Share

Pennsylvania Natural Resources Leadership Institute

Program Overview

In June, 2015, 48 people representing a diverse cross-section of organizations that manage Pennsylvania’s natural resources met to endorse the development of a Pennsylvania Natural Resources Leadership Institute (PA-NRLI). This group recognized that Pennsylvania’s natural resources have been, and will continue to be, essential to the Commonwealth’s communities, quality of life, and state economy. Effective management of these natural resources requires skills and expertise in natural resource science, effective leadership, collaboration, conflict management, and working with diverse stakeholders. These skills are required of all who play a role in managing the state’s natural resources, including nonprofit staff, business and industry representatives, professionals in public agencies, and volunteer citizens. Yet there are few opportunities in the Commonwealth for stakeholders to learn these skills in a setting that encourages collaboration and engagement with people from differing perspectives.  The workshop participants felt that the time is right to create a program in Pennsylvania.

What would a PA-NRLI do that is different from existing leadership programs?

While there are many leadership programs in the Commonwealth, especially within existing organizations, there are none that workshop participants could identify that purposely seek to create collaborative natural resource leadership at a state level. There are three main components of a PA-NRLI that distinguish it from other programs:

  • An emphasis on growing inter-organizational leadership. The program would create opportunities for participants to develop networks among professionals and volunteers from non-profit organizations, public agencies (county, state, and federal), local governments, businesses, and educational institutions.
  • An emphasis on skills that are essential to addressing complex, multi-stakeholder issues, especially public engagement techniques, facilitation, communication, and conflict management.
  • Opportunities to learn about the array of natural resource issues that confront Pennsylvanians from all parts of the Commonwealth and to collectively seek to understand the multiple ways in which these issues affect people and natural resource management – and the decision-making processes – both near and far.

What would PA-NRLI look like?

At the workshop, participants developed several recommendations for how a PA-NRLI would be structured. These recommendations evolved from both listening to presentations about programs in other states and their own deliberations about what would be essential to a Pennsylvania program. These recommendations include:

  • A cohort of participants comprised of diverse stakeholders, with opportunities to develop relationships among individuals from differing perspectives, agencies, organizations and regions
  • A programmatic structure that includes multiple sessions over time (perhaps 12-18 months) each held in differing parts of the state to increase familiarity with a range of natural resource issues and perspectives
  • A focus on collaborative leadership skills to enhance the capacity for facilitation, conflict management, programmatic cross-pollination, and public engagement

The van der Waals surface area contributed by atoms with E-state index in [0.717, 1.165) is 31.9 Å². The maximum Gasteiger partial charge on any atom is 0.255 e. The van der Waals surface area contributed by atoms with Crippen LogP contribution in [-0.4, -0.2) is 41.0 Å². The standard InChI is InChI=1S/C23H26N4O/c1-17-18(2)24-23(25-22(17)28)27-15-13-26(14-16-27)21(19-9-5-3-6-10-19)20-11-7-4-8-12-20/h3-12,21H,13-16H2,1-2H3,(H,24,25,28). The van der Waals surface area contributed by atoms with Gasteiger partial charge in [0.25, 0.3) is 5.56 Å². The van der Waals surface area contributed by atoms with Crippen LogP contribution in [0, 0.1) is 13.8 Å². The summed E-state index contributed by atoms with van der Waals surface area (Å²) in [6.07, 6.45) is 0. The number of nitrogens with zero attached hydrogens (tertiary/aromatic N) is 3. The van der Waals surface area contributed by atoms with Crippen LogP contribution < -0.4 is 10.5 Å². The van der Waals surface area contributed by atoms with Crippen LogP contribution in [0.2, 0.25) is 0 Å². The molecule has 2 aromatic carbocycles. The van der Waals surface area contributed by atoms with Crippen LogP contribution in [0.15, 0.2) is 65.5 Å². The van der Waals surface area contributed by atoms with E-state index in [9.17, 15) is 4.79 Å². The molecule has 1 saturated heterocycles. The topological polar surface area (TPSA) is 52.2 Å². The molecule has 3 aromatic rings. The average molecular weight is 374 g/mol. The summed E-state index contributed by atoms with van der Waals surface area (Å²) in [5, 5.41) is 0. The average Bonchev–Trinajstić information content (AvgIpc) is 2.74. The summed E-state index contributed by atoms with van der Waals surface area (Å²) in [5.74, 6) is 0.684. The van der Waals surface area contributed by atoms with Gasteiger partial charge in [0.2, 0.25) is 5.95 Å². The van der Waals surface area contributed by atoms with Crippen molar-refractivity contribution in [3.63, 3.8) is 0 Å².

• Sessions that are experiential and interactive, to increase the opportunities for hands-on learning and engagement with colleagues and partners across the state
  • A partnership among organizations, agencies and institutions of higher education to oversee the program
  • A sustainable, diverse funding model to support the program
  • A strong, research-based evaluation process to identify critical desired outcomes and measures that can effectively substantiate those impacts

How Will PA-NRLI Get Off the Ground?

Workshop participants identified the first step as the establishment of a broad-based advisory committee to guide program development. The committee will develop the program structure, identify funding opportunities for a pilot program, and enhance support among partner organizations.

For more information about the Pennsylvania Natural Resources Leadership Institute, contact:

Kathy Brasier
Associate Professor of Rural Sociology
Department of Agricultural Economics, Sociology, and Education
Penn State University
105-B Armsby
University Park, PA 16802

Email: Kbrasier@psu.edu
Phone: 814-865-7321

The development team also includes:

  • Ted Alter, Prof. of Agricultural, Environmental and Regional Economics; Co-Director, Center for Economic and Community Development
  • Tim Kelsey, Prof. of Agricultural Economics; Co-Director, Center for Economic and Community Development
  • Anna Marie Nachman, PSU Agriculture and Environment Center
  • Matt Royer, PSU Agriculture and Environment Center
  • Taylor Ryan, PSU undergraduate student
  • Colleen Unroe, PSU graduate student
  • Walt Whitmer, Penn State Extension
  • Kate Zipp, Asst. Professor of Environmental and Resource Economics

The initial feasibility assessment and workshop are being sponsored by the Department of Agricultural Economics, Sociology, and Education at Penn State University.

PDF, 367.9 KB

A 2-page description of critical components of PA NRLI, based on the 2015 Workshop.

PDF, 343.6 KB

This document summarizes the workshop presentations, discussion, and outcomes.